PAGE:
Gifts of Honey, club member that does farmers markets and craft shows.
Feel the Love, an introduction to pollinators, local author Betsy Betros.
Experiences with the bird that carries the sky on it's back, a beekeeper from a nearby club.  (I have no idea what this was about!)
Supering and removing supers from your hives, our club president.
Making creamed Honey, a club member.
A closed session, at the hives, for youth scholarship recipients.  A practice session on inspecting a hive with an old timer club member.
Collecting pollen and making bee bread, a club member.

My apologies for all the details, but I thought it might help someone else plan something similar.

For the first time, lunch was supplied by a local boy scout troop.  The menu was pulled pork sandwiches, baked beans, potato salad, cole slaw, tossed salad, chocolate chip cookies.(The boys did the work too!)  That was a win-win for everyone.  Club members used to provide the lunch which took energy away from the reason for the event.  Then we went to box lunches, which was OK.  The scouts earned money for their troop and 300 people were fed efficiently. We had a wonderful lunch.

An afternoon snack of homemade honey ice cream was served.  Even Tom Seeley made a comment about how refreshing and unusual something like that was at these types of events.

The planning committee did an outstanding job putting this together.

The cost was $40 at the door, $35 if you preregistered by a certain date and $30 if one was an attendee at our Beginning Beekeeping workshop and registered the day of that workshop.  $10 of the registration fee went to the scouts for lunch.  So, I think attendees received a lot of information at little cost.  Compare that to the cost of a new beekeeper losing their hives due to lack of knowledge, or the value of catching 1 swarm.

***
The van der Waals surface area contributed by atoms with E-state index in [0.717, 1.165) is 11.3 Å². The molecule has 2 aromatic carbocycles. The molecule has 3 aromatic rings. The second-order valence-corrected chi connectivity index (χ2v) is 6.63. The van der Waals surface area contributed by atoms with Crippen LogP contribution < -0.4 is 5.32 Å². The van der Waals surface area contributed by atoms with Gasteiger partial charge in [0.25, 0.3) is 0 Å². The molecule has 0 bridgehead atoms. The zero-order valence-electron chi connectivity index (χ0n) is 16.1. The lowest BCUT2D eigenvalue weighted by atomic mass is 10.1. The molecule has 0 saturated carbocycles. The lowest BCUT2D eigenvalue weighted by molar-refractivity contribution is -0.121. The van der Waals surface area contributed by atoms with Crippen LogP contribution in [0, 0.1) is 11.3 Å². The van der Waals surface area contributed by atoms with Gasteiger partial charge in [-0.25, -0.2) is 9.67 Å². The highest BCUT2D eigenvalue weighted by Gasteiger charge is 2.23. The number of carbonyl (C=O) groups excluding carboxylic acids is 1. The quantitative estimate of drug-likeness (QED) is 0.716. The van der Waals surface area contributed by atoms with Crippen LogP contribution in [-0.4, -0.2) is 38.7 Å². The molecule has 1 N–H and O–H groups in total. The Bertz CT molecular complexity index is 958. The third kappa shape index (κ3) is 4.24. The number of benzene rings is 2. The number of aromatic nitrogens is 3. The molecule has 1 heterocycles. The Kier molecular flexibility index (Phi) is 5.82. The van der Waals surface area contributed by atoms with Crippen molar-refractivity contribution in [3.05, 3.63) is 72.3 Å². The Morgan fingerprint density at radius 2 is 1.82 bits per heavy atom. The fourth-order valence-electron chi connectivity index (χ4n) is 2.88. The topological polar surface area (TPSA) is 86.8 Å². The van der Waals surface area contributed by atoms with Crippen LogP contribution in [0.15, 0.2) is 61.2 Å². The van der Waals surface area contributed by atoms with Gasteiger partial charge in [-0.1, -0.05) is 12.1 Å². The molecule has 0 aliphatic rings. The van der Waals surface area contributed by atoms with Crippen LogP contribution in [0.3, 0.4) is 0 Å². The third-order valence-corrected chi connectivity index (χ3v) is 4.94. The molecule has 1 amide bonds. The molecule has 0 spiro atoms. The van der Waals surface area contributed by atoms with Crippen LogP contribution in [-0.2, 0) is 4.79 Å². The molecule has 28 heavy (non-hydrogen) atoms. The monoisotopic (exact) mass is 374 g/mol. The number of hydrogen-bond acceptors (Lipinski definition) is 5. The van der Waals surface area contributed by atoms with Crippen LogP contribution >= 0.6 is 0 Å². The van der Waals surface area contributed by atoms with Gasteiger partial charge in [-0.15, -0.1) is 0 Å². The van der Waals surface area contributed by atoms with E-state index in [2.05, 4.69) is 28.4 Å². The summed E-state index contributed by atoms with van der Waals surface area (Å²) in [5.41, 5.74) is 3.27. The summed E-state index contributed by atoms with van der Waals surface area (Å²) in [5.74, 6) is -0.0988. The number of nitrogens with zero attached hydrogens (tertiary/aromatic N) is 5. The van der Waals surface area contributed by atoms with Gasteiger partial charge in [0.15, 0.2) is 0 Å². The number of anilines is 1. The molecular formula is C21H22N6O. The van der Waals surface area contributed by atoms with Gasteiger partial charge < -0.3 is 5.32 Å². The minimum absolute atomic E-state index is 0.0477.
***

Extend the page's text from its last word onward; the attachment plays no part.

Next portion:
On a personal note, I took my copy of Honey Bee Democracy for Tom Seeley to sign.  He had brought books to sell and I said I hoped he didn't mind that mine was a couple of years old.  Oh, that was the best kind! he said.  He looked inside and said I had a first edition.  I thought to myself that he had just increased the value by autographing it. :)

Offline blueblood

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Re: Bee Funday
« Reply #4 on: June 08, 2014, 10:30:08 am »
Wow, nice! Wonder how much a round trip ticket to Kansas costs now a days...... ;D

Offline kebee

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Re: Bee Funday
« Reply #5 on: June 08, 2014, 11:02:58 am »
 I sure hope out state event is as good. I know one cannot get around to all topic but one can pick out which one they want to attend.

Ken

Offline LazyBkpr

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Re: Bee Funday
« Reply #6 on: June 08, 2014, 12:03:56 pm »
wow..   making mr wish i had made the trip.....
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Offline riverbee

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Re: Bee Funday
« Reply #7 on: June 09, 2014, 01:30:49 pm »
"On a personal note, I took my copy of Honey Bee Democracy for Tom Seeley to sign.  He had brought books to sell and I said I hoped he didn't mind that mine was a couple of years old.  Oh, that was the best kind! he said.  He looked inside and said I had a first edition.  I thought to myself that he had just increased the value by autographing it. :)"

very, very cool! and ps thanks for the detailed post!
i keep wild things in a box..........™
if you obey the rules, you miss all the fun.....katherine hepburn